I read the wiki on Thane Heins. He might be onto something, who knows. No one is trying to silence him, although there are understandably skeptics, because it appears to contravene the previously observed phenomena of conservation of energy. It is not some kind of shady scientific elite (presumably funded by wealthy bankers) that perpetuate this myth….it is every physics teacher on the planet. And most of these people are neutral, with no burning desire to embarass the inventor of the next perpetual motion machine.

          However, science is not a democracy. If the “law” is wrong it will be proven so and a new “law” will need to be established. Thane Heins just has to present convincing evidence.

          History is littered with maverick scientists whose theories were vindicated. But that does not mean that every maverick scientist is correct in their theories. It is therefore quite a common mistake to believe “everyone disagreed with Galileo and he turned out to be right! ….. everyone seems to disagree with me, so I must be right too!”

          1. Jim says:

            Hey Jono,

            I was hoping someone humble enough to actually do some research on the subject and say something thoughtful would respond. Since you did so, I will reward you with the evidence that vindicates Thane Heins work:


            You won’t find that on wikipedia. 😛 Wrong place to go for energy research. Wikipedia is the collection of “approved articles of public opinion”. Its a terrible place to read about truth. Its only a good place to read about what the public is allowed to believe. If you don’t believe that, then you haven’t tried posting something that seriously threatens the right people on wikipedia. You get edited in a heartbeat, regardless of the quality of content.

            – Jim

            1. Jim says:

              I should have mentioned. In the folder you’ll find mp4s and an FLV file. FLV is Flash Video if you don’t know. You’ll need a flash video player.

        2. Gustav, the Modern Nomad says:

          I wish you and Thane Heins the very best of luck. The race is on! The first of you who are able to prove that the law of energy conservation is wrong will for sure be awarded the nobel prize in physics, so you certainly have a carrot waiting at the end of this research!

          You will forgive my scepticism when it comes to research done by a single or a few scientists that contravene accepted laws of nature. As Jono said, there are times when these mavericks turn out to be right, but it happens rarely. The few times when it does happen, however, is proof to me that the scientific process works. If science clung to its previously established laws in the face of overwhelming evidence, then that would never happen. But it does.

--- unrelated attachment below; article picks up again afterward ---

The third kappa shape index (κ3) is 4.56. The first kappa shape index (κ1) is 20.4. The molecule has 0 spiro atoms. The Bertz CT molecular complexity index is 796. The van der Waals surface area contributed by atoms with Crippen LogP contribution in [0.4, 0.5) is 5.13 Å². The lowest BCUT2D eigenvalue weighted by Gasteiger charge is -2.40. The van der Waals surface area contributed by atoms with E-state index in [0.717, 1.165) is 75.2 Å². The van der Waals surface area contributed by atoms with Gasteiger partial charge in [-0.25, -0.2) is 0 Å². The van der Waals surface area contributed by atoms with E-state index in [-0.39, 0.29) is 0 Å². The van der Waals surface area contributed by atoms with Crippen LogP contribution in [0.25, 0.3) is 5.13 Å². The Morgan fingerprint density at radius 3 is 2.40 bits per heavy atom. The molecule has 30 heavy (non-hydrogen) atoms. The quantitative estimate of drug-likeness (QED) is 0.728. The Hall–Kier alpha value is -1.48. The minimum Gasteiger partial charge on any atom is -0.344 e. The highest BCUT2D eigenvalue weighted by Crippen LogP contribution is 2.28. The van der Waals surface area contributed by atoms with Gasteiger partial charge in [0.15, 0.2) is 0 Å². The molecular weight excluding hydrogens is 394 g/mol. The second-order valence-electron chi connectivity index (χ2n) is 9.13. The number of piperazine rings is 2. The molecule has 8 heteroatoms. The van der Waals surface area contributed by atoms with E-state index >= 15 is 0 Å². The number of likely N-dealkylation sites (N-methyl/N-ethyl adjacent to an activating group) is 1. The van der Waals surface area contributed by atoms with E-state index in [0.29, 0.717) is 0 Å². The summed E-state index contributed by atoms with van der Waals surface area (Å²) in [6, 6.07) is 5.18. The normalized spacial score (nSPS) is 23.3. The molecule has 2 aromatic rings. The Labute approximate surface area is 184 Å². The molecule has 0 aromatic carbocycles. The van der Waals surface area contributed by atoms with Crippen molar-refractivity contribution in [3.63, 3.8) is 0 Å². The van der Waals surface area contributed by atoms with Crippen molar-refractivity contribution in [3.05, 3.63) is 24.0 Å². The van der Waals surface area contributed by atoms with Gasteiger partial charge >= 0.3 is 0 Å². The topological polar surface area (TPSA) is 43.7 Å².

Perhaps Thane will be the next such person. Perhaps not. I have neither the education or the time to determine which.

          In a similar way, I don’t have the time or education to do my own research into global warming. Again, I am relying on the consensus of the scientific community and use it as my basis for my decisions and beliefs. I wish more people did instead of throwing it all away on the speculations of rogue scientists and the word of Fox News.

  7. Jim says:

    “You will forgive my scepticism when it comes to research done by a single or a few scientists that contravene accepted laws of nature. As Jono said, there are times when these mavericks turn out to be right, but it happens rarely.”

    You seem to be very good at ignoring your own facts. Actually, most scientists who made the largest contributions and received Nobel Peace Prizes also got brushed under the rug and called liars, despite the fact that they even got the prize. All their information was pushed aside and we’re not allowed to believe it.

    Linus Pauling, anyone? Linus Pauling got the Nobel Peace Prize for Vitamin C. He also proved that super high dosages of Vitamin C is one of the best things you can take to stop heart attacks and clean up general heart problems. Couple it with L-Lysine for power. You and most other folks aren’t allowed to hear about Linus Pauling.

    In modern times, the FDA has put extremely low RDA for the 100% mark that are WAY below what you need to get super powered medicinal affects. Linus Pauling was advocating 6000 milligrams a day for Vitamin C. Are you going to question a man who got the Nobel Peace Prize. He’s not alone.

    There is a chain of other Prize Winners who have also gotten covered up for their discoveries.

    Peace Prize doesn’t amount to a hill of beans. Money wins.

    “Again, I am relying on the consensus of the scientific community and use it as my basis for my decisions and beliefs.”

    That is the most foolish statement you could possibly make. Hmm smart for the Germans to rely on their consensus faith in Hitler when he built the Audobon wasn’t it? What you actually just said is literally “I don’t think for myself. I don’t even put things to question. I just kind of go along with what the majority says.” Your’re a dangerous man.

    Many scientists throughout the World supported Darwin and Hitler together in their view of unevolved men. The science was solid and there was a strong consensus. LOLOLOLOLOLOL But that stuff doesn’t happen today! SURELY NOT! LOOOOOOOOOOOOOOOOOOOOOOOL

    1. Gustav, the Modern Nomad says:

      Wow, second time today I see the Reductio ad Hitlerum fallacy in my own comments section. This is not a good sign.